If the producer or consumer is a PCIe device, this field is required to specify the Traffic Class of the endpoint. For example, 0.
“latency_us”
Maximum tolerable latency of the data stream in microseconds.
  • A possible value is a floating point value.
Note:
In this release, there is no minimum latency value. If the latency value is very low, the tool will validate the workload with the most aggressive tuning configuration.
“bytes_per_transfer”
Bytes per transfer.
  • A possible value is an integer.
“relative_priority”
Priority of this data stream relative to other data streams specified in this requirements file.
  • A possible value is an integer from 0–255. Specify 0 for your highest priority stream, 1 for the next, and so on. You can specify the same priority for multiple streams.
Note:
Not used in this release.
If the board support package (BSP) is used with the tool, Core 0 is not recommended to be used as the real-time core since the BSP kernel parameters offload kernel scheduler tasks, low-priority interrupts, and other non-real-time services to Core 0. If the requirement producer or consumer is Core 0, you may see worse performance due to the RT BSP assuming Core 0 is best effort.

Samples

The tool provides sample requirements files with example values. When you are ready to create a requirements file for your workload, you can modify one of these samples as needed.
Directory on the host system:
${TCC_TOOLS_PATH}/demo/requirements
Core-from-PCIe Stream
Sample Requirements File
Producer
Consumer
Latency
Bytes per Transfer
single_corepcierd_0.json
BDF a9:00.0, TC 0
Core 3
12
4
single_corepcierd_1.json
BDF 01:00.0, TC 0
Core 3
10
4
single_corepcierd_2.json
BDF a9:00.0, TC 0
Core 3
8
4
single_corepcierd_3.json
BDF 01:00.0, TC 0
Core 3
25
4
Core-to-PCIe Stream
Sample Requirements File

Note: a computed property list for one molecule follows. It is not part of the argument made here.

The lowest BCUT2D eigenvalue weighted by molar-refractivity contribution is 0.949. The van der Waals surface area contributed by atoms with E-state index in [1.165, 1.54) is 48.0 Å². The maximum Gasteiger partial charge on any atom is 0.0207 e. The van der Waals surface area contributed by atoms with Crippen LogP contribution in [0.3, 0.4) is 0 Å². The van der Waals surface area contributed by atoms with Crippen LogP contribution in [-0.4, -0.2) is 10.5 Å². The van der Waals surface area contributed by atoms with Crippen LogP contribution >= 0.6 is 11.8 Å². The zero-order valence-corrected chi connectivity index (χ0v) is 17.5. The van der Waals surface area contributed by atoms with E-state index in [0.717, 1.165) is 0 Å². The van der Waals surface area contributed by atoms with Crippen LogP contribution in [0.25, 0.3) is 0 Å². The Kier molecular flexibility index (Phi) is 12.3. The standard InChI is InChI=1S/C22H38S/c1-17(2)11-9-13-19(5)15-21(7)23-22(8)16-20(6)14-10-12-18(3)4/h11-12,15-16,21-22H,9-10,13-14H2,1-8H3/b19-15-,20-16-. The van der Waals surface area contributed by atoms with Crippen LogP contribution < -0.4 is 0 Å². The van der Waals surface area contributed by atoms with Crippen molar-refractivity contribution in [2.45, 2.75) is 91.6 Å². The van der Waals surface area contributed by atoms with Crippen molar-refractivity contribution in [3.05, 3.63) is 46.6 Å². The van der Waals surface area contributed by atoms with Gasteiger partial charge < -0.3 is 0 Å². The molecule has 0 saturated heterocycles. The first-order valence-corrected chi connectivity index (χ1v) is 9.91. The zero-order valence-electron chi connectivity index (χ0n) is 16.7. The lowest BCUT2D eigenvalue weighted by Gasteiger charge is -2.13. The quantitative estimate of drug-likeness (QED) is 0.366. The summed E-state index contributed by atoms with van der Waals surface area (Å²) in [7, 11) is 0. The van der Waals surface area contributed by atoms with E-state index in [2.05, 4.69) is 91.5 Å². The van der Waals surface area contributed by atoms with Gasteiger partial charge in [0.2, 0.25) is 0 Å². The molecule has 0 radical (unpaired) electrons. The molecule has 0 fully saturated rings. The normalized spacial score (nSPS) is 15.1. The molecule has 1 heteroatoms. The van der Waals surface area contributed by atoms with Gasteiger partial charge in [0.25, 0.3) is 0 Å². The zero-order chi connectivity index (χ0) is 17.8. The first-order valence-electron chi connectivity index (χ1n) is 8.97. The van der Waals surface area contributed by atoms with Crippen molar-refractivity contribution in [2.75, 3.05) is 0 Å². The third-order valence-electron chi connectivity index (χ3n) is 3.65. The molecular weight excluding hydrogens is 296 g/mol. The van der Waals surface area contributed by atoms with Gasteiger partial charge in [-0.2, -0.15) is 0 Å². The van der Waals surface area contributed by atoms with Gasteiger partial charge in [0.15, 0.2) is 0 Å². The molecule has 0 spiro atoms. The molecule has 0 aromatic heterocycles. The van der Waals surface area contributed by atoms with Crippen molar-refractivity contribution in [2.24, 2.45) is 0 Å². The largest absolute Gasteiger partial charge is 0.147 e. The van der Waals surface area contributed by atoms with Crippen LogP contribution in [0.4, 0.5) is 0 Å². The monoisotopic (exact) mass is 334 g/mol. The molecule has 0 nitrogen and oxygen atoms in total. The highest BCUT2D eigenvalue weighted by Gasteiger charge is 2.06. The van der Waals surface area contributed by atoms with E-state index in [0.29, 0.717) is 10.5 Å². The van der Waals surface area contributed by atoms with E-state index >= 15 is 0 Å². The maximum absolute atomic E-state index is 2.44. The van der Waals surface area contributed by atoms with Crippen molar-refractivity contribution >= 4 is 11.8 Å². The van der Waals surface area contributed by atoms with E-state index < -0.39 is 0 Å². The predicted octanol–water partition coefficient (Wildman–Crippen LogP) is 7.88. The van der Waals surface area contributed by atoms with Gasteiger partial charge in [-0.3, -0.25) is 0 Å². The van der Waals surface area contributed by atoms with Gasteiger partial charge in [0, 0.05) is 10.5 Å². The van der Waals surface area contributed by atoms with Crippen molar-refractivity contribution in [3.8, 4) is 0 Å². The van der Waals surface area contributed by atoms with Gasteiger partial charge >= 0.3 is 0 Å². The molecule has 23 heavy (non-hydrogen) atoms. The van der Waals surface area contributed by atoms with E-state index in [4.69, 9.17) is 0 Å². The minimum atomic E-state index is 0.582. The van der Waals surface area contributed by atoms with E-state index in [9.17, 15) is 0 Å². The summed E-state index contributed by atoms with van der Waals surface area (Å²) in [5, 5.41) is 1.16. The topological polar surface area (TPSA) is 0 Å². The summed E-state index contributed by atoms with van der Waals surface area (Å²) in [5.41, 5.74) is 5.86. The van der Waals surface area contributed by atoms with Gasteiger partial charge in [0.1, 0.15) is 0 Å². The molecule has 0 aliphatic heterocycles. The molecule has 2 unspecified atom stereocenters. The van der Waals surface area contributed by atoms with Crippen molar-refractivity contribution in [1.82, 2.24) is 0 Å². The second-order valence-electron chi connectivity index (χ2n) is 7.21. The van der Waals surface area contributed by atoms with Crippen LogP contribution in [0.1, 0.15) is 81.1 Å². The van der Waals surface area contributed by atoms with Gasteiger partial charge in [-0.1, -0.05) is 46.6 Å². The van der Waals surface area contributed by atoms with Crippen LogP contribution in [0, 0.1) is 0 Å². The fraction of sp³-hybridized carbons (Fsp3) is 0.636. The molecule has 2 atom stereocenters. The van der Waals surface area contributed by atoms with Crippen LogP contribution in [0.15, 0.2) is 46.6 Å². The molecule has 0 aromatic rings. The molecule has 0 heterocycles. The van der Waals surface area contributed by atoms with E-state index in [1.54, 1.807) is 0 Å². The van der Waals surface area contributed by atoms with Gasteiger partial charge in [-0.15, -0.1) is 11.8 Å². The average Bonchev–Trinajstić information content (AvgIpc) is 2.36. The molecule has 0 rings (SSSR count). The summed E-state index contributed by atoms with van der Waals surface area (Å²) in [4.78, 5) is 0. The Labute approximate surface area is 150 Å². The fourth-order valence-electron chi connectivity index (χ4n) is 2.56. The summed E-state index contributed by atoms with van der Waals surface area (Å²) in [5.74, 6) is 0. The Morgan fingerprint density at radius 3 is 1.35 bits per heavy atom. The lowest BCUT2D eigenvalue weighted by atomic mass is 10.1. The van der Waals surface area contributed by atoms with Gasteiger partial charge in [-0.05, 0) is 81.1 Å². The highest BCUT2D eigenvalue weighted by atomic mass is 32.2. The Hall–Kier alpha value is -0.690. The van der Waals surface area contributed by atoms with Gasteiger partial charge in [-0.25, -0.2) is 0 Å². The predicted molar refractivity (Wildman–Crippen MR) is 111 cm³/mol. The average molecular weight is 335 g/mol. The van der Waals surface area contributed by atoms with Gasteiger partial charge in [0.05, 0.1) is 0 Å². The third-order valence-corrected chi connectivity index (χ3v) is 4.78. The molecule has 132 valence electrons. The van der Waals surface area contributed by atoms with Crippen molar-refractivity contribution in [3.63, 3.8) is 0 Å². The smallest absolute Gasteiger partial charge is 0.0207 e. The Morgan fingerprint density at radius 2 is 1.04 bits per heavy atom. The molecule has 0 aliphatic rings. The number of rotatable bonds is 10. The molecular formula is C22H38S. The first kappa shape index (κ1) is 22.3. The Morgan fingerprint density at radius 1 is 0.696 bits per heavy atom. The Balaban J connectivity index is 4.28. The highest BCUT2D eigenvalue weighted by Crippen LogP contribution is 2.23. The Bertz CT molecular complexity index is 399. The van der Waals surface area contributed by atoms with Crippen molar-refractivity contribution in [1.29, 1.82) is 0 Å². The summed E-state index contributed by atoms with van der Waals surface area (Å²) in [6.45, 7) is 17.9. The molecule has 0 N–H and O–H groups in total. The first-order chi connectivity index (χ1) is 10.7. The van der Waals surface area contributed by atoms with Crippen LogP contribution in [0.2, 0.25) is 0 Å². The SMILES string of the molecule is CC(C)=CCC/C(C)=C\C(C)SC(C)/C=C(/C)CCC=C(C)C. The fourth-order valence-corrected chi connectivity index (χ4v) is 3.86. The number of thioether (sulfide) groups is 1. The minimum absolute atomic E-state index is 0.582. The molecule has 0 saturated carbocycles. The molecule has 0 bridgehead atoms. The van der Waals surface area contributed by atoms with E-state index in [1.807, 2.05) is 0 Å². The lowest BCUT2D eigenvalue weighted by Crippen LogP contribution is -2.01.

Producer
Consumer
Latency
Bytes per Transfer
single_corepciewr_0.json
Core 3
BDF a9:00.0, TC 0
6
4
single_corepciewr_1.json
Core 3
BDF 01:00.0, TC 0
5
4
PCIe-from-Memory Stream
Sample Requirements File
Producer
Consumer
Latency
Bytes per Transfer
single_pciememrd_0.json
Memory
BDF a9:00.0, TC 0
10
64
single_pciememrd_1.json
Memory
BDF 01:00.0, TC 0
3
64
single_pciememrd_2.json
Memory
BDF a9:00.0, TC 1
5
64
single_pciememrd_3.json
Memory
BDF 01:00.0, TC 1
20
2048
PCIe-to-Memory Stream
Sample Requirements File
Producer
Consumer
Latency
Bytes per Transfer
single_pciememwr_0.json
BDF a9:00.0, TC 0
Memory
5
64
single_pciememwr_1.json
BDF 01:00.0, TC 1
Memory
2.5
512
Multiple Streams
Sample Requirements File
Producer
Consumer
Latency
Bytes per Transfer
multiple_pciememwr_pciememrd_0.json
BDF 01:00.0, TC 0
Memory
Memory
BDF 02:00.0, TC 1
5
15
64
64
To explore the effects of different requirements, you can use your own workloads or the RTCP Sample.

Tool Flow

In the context of the Host-Target Reference Implementation, the requirements file affects the steps highlighted in the following diagram:
  • The tool uses the
    "requirements"
    fields to find a suitable tuning configuration.
  • The tool uses the
    "workload"
    fields to run the workload validation script. If the validation passes, the tool creates the output file. If the validation fails, it attempts to find another configuration.

Product and Performance Information

1

Performance varies by use, configuration and other factors. Learn more at www.Intel.com/PerformanceIndex.